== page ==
My study at the University of Technology in Delft progressed smoothly. The mathematics was still addition and subtraction – sometimes in a slightly different manner than counting at the primary school. I was fascinated by infinite times [1] addition and subtraction of very small numbers. Depending on the properties of a certain tiny number, the outcome of infinite times adding of this tiny number may be:

  • Infinite tiny;
  • a specific number
  • extremely slowly moving to infinity
  • very fast moving to infinity.

Especially the point where the additions changed from a huge number to infinity, captivated me.

Infinity is quite funny, because it is beyond our comprehension. If a monkey types at random on a typewriter, than after a long time this monkey will produce the full Ulysses by James Joyce [1]. Infinity is so huge that this monkey also will produce it a number of times in succession – it will take an extreme long time before this may happen.

[3]

This addition – with positive, negative or imaginary numbers – could take place over a certain distance on a line, on a surface or in a given space. The distance across the line, the surface or the certain space can vary from tiny to infinity, depending on where is looked at.

The way these additions behave across a line, on a surface or in space – from different points of view –, can be examined with vector-analysis [4]. This analysis examines the direction in which the addition increases the fastest – gradient. Also can be examined how much the increase or decrease is at a given point – divergent – for example: how much heat is radiating from a point or how much heat is taken from the environment at this point. Also can be examined if at a given point the closest neighbours change faster – curl.

Sometimes there are irregularities in the additions. This is the case if at a certain place one divides by nearly zero. If above the line the number also is nearing zero, then the outcome can range from very small to infinity. Around this particular place the outcome can change from minus infinity to plus infinity, depending on the direction in which this given point is accessed.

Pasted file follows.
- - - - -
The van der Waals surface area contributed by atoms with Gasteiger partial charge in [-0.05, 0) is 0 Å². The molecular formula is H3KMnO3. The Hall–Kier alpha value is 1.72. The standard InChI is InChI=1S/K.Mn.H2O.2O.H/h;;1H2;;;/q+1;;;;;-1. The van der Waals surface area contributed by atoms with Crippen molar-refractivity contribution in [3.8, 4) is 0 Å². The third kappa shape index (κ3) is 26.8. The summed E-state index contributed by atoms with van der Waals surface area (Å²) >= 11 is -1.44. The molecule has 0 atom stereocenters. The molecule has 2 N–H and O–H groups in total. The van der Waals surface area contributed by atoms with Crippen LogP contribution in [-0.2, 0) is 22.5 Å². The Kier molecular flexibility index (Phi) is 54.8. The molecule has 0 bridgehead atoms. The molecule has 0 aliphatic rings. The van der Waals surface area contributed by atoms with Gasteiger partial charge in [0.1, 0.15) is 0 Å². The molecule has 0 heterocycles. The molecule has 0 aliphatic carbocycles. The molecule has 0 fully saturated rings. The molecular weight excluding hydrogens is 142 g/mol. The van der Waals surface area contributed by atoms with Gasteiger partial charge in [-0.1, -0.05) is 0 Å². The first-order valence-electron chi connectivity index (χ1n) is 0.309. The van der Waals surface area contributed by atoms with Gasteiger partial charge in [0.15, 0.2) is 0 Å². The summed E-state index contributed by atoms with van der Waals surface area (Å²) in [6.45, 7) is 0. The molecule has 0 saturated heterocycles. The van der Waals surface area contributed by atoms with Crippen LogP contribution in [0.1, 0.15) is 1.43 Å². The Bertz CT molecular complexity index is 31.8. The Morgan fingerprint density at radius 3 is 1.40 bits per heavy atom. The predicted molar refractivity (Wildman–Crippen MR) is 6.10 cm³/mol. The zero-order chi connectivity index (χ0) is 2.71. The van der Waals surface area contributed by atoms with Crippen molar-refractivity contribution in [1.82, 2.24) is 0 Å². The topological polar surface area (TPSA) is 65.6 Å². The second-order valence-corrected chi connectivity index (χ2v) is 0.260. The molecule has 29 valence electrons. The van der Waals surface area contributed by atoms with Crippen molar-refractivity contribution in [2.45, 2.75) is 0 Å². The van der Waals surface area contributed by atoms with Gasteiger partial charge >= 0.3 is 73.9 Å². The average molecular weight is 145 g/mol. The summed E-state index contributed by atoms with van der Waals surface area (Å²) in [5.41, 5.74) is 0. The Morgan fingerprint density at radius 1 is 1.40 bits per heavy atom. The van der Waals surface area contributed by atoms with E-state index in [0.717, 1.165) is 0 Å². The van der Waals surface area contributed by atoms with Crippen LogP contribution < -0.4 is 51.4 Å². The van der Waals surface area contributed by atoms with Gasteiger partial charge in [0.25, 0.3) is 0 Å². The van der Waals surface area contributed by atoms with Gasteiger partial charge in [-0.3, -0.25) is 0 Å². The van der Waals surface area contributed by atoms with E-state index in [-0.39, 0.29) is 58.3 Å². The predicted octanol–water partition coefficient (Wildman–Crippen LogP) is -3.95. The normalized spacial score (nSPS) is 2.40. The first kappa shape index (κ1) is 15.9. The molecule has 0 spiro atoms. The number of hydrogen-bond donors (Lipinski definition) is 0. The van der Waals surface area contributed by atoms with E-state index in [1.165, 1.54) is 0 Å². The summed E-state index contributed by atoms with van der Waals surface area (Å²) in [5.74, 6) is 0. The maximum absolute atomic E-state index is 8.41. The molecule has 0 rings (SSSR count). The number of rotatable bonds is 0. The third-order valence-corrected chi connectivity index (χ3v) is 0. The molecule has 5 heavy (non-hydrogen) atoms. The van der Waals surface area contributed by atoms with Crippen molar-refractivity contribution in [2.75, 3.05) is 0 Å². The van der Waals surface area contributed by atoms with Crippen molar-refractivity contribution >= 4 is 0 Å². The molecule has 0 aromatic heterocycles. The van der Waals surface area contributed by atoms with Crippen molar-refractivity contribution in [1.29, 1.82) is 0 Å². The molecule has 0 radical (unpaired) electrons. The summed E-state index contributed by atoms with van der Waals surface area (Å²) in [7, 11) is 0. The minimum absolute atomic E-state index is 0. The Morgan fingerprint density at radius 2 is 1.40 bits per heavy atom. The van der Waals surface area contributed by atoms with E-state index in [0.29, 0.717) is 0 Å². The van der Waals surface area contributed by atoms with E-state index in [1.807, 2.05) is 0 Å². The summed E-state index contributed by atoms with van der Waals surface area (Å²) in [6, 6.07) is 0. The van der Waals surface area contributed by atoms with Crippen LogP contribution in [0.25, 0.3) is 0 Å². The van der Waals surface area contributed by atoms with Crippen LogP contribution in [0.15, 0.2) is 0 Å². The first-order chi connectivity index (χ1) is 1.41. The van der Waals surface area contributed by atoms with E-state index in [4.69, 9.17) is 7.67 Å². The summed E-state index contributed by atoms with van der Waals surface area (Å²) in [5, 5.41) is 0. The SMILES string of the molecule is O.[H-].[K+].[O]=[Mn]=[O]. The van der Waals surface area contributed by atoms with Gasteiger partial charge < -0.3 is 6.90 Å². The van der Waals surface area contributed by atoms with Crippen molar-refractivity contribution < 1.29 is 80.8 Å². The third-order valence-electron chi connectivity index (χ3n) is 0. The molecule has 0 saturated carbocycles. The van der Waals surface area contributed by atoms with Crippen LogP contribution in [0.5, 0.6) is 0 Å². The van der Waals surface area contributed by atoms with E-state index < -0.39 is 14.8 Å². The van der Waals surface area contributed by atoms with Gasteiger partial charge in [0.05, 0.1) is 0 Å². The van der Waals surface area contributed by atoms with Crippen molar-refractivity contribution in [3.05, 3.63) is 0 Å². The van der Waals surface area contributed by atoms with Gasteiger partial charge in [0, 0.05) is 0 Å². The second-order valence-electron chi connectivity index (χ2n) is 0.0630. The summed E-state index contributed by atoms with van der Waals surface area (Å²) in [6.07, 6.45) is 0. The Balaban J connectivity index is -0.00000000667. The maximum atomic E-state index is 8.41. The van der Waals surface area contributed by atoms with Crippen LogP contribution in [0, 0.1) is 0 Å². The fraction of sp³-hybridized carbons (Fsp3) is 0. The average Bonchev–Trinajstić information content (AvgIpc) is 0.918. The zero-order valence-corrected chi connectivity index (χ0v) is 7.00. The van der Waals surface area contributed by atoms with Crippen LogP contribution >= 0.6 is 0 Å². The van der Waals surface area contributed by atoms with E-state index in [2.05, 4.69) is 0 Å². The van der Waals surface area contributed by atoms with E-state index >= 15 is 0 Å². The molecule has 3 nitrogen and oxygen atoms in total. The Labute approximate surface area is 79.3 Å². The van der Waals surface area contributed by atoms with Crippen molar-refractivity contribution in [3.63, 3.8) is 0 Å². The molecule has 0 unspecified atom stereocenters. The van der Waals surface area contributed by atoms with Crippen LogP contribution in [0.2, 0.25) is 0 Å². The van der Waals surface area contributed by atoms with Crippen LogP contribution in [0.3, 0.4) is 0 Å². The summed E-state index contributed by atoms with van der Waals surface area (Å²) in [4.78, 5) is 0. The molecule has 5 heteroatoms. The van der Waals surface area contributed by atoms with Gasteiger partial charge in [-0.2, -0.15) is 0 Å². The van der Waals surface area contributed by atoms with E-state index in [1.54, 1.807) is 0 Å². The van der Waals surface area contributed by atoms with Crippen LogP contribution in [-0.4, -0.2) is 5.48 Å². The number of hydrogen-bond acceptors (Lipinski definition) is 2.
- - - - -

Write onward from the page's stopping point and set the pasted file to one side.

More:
In my second year of studies, the results of investigations into behaviours of the weather by Benoît Mandelbrot became known. To do this, he used rather simple equations. The results of these equations showed after many repetitions fascinating images. Black are the places that will fit neatly within the equations. The blue colours fall outside. The edges are extremely complex and interesting: zooming in shows an ever greater complexity.

[5]

To zoom in further into the transition between black and blue, increasingly complex images are shown until the computer can no longer handle the calculations.

[6]

The equations of the Julia-set show a same complex and familiar image:

[7]

The results of the equations for the behaviour of the weather on Earth show, that tiny differences in the initial value in critical areas can – within a few days – influence the weather over the entire earth. E.g.: the flight of a butterfly in the Amazon region can directly affect the weather in Europe a few days later and the other way around [8].

In that time I tried to establish a link between the results of the pioneering work by Benoît Mandelbrot and the content of Kees Boeke’s “We in the universe, a universe in ourselves” [9]. Each scale left a universe with a very intriguing and complex environment that was determined by relative simple equations.